In this case, Commerce addressed its prior conclusion in Melamine Dinnerware that the MNC Provision could be applied to a nonmarket economy. Commerce first noted that it has subsequently declined to follow its Melamine Dinnerware determination. Commerce explained that it “believed that based on the language of the statute and the legislative history ․, a better reading of the statute is that the MNC [P]rovision was meant to apply only where the [normal value] of the exporting country can be determined pursuant to [19 U.S.C. § 1677b(a) ]. Once it is determined that the exporting country is [a nonmarket economy] and that [normal value] is to be determined on the basis of a factors-of-production methodology under [19 U.S.C. § 1677b(c) ], then by its terms, section [19 U.S.C. § 1677b(a)(1)(C) ] and the MNC [P]rovision are not applicable.”
Because Commerce fully explained how its new construction is permissible under the statute, that there are good reasons for the new construction, and that Commerce believes the new interpretation to be better, we find that Commerce's previous position in Melamine Dinnerware is no obstacle to its current interpretation. Accordingly, we agree with the Court of International Trade that Commerce's interpretation of the MNC Provision is reasonable.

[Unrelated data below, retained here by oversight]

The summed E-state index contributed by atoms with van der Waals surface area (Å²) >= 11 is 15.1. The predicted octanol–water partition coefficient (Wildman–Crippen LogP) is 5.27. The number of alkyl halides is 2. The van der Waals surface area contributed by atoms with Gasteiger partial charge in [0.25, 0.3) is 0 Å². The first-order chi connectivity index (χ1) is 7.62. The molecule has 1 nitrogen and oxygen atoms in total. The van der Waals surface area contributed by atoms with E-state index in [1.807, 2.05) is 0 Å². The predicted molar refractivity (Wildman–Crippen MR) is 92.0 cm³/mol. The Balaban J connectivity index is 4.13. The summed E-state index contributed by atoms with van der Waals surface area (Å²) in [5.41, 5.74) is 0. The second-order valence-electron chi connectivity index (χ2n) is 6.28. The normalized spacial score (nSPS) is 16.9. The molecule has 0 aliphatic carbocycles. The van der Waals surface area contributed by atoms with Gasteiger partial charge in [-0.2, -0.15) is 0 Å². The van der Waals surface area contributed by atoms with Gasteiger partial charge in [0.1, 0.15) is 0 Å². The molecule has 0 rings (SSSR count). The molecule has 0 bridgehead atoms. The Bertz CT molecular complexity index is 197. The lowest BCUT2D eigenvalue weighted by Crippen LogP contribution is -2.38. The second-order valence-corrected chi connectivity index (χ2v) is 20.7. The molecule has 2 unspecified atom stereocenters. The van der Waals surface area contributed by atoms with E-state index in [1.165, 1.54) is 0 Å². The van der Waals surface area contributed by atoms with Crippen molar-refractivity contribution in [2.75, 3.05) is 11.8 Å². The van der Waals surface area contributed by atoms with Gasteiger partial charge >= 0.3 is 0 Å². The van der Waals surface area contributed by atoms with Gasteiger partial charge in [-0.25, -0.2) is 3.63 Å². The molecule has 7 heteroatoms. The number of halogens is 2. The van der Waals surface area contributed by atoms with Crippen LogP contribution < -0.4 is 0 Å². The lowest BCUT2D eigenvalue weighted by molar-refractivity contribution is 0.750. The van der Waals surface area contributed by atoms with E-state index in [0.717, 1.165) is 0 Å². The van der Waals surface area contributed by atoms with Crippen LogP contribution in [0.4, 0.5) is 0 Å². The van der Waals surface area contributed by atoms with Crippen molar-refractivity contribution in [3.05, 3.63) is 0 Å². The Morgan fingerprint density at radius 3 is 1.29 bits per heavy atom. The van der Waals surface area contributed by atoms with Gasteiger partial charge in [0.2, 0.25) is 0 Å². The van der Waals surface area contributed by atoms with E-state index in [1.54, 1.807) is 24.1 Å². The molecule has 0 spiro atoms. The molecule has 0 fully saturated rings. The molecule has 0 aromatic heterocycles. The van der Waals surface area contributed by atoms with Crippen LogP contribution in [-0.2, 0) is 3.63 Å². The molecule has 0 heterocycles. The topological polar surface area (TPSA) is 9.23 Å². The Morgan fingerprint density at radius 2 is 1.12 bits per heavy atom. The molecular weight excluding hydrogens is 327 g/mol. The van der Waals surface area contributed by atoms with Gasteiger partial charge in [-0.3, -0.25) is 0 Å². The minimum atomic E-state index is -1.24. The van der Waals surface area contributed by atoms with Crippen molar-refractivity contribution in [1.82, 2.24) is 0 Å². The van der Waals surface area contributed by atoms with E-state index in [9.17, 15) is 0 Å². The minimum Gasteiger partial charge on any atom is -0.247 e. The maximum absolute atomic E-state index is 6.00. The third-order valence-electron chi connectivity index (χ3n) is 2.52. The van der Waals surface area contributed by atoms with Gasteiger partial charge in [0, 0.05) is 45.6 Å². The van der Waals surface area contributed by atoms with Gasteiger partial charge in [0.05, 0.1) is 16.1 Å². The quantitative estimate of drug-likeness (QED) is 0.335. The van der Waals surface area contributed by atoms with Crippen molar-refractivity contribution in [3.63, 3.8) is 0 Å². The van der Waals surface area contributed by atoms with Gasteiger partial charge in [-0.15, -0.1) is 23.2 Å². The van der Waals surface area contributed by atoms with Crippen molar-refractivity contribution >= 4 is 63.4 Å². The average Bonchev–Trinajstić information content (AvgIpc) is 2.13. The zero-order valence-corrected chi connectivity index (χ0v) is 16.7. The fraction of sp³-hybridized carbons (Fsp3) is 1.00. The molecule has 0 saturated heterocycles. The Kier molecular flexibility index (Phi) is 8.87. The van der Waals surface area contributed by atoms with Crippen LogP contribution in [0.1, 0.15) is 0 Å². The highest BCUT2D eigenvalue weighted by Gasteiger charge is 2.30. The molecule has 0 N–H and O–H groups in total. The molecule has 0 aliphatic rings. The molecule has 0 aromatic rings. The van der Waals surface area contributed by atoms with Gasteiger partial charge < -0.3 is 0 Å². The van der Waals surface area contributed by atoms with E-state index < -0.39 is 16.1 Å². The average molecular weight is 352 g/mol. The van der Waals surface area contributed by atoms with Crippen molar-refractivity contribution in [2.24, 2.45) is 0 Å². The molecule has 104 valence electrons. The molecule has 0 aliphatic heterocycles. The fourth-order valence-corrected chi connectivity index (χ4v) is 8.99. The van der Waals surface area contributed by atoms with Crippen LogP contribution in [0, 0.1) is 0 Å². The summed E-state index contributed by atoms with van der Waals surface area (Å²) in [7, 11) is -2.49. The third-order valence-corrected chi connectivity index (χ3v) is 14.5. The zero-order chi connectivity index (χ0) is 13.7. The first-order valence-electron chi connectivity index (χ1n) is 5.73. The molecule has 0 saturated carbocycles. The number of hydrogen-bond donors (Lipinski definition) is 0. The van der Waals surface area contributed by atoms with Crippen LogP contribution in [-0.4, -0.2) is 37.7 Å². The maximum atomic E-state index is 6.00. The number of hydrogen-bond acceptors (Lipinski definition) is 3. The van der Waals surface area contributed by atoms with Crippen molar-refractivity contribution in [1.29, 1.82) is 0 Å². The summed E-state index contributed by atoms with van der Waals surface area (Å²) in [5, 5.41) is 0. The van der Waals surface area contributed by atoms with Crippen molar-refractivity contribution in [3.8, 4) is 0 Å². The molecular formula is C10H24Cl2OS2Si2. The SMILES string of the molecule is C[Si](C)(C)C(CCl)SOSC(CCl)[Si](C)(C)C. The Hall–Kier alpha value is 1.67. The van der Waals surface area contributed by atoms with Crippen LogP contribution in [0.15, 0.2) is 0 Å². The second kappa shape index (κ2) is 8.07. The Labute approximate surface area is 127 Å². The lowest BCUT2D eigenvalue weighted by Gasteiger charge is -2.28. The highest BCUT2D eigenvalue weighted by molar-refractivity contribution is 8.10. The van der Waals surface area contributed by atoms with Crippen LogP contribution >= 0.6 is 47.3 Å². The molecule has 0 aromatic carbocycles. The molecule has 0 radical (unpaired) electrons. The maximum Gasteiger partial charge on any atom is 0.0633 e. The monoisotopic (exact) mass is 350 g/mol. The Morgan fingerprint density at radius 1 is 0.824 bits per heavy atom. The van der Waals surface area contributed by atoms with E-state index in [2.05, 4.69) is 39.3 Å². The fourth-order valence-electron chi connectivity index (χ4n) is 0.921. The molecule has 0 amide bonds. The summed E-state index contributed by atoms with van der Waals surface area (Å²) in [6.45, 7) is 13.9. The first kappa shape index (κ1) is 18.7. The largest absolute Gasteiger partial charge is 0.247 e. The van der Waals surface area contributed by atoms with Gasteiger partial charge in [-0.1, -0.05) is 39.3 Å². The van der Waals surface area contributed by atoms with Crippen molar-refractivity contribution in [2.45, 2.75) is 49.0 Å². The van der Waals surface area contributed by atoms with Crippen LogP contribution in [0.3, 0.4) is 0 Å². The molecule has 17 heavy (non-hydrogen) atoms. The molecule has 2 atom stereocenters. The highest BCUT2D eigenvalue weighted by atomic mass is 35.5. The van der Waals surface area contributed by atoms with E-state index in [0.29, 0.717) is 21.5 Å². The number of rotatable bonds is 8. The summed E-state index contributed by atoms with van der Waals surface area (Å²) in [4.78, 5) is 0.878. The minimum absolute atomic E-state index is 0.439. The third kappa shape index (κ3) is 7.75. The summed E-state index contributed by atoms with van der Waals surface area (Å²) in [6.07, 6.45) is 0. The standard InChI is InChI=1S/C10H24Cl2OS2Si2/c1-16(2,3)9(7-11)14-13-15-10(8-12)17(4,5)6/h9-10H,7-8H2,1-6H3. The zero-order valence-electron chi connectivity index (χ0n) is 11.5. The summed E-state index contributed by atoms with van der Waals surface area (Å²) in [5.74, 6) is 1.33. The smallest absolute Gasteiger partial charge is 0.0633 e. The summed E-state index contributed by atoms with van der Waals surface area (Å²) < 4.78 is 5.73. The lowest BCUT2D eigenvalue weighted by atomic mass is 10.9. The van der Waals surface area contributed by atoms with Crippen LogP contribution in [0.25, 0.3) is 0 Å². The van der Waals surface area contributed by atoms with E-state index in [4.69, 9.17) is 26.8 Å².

The dissent raises valid concerns as to how Commerce will implement its interpretation in future cases. That is not what we must decide today, however. Our ruling covers the factual situation here: the only non-exporting countries are nonmarket economy countries and normal value is based on a factors-of-production methodology. It is up to Commerce to apply its interpretation appropriately as additional situations warrant.